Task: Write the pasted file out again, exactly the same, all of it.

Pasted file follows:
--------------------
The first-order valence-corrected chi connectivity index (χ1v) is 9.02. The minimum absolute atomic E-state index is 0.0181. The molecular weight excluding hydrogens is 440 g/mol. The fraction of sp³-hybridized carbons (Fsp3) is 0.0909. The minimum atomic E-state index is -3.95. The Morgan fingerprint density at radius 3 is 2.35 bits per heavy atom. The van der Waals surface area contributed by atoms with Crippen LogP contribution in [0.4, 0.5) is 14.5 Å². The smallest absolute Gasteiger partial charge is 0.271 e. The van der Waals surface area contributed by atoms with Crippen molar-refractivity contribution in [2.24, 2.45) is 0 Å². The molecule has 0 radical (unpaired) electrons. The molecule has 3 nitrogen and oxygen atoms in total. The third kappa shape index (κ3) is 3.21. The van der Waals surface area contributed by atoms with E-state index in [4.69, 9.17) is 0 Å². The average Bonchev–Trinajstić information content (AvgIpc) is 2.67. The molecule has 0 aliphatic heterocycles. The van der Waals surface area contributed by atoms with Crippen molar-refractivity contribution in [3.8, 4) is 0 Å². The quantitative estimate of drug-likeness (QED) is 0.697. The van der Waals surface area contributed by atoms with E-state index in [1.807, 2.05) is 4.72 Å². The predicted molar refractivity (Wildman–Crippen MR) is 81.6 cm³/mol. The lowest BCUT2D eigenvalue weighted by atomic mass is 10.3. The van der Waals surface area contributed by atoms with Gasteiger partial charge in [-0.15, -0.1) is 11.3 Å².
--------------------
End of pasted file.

The first-order valence-corrected chi connectivity index (χ1v) is 9.02. The minimum absolute atomic E-state index is 0.0181. The molecular weight excluding hydrogens is 440 g/mol. The fraction of sp³-hybridized carbons (Fsp3) is 0.0909. The minimum atomic E-state index is -3.95. The Morgan fingerprint density at radius 3 is 2.35 bits per heavy atom. The van der Waals surface area contributed by atoms with Crippen LogP contribution in [0.4, 0.5) is 14.5 Å². The smallest absolute Gasteiger partial charge is 0.271 e. The van der Waals surface area contributed by atoms with Crippen molar-refractivity contribution in [2.24, 2.45) is 0 Å². The molecule has 0 radical (unpaired) electrons. The molecule has 3 nitrogen and oxygen atoms in total. The third kappa shape index (κ3) is 3.21. The van der Waals surface area contributed by atoms with E-state index in [4.69, 9.17) is 0 Å². The average Bonchev–Trinajstić information content (AvgIpc) is 2.67. The molecule has 0 aliphatic heterocycles. The van der Waals surface area contributed by atoms with Crippen molar-refractivity contribution in [3.8, 4) is 0 Å². The quantitative estimate of drug-likeness (QED) is 0.697. The van der Waals surface area contributed by atoms with E-state index in [1.807, 2.05) is 4.72 Å². The predicted molar refractivity (Wildman–Crippen MR) is 81.6 cm³/mol. The lowest BCUT2D eigenvalue weighted by atomic mass is 10.3. The van der Waals surface area contributed by atoms with Gasteiger partial charge in [-0.15, -0.1) is 11.3 Å².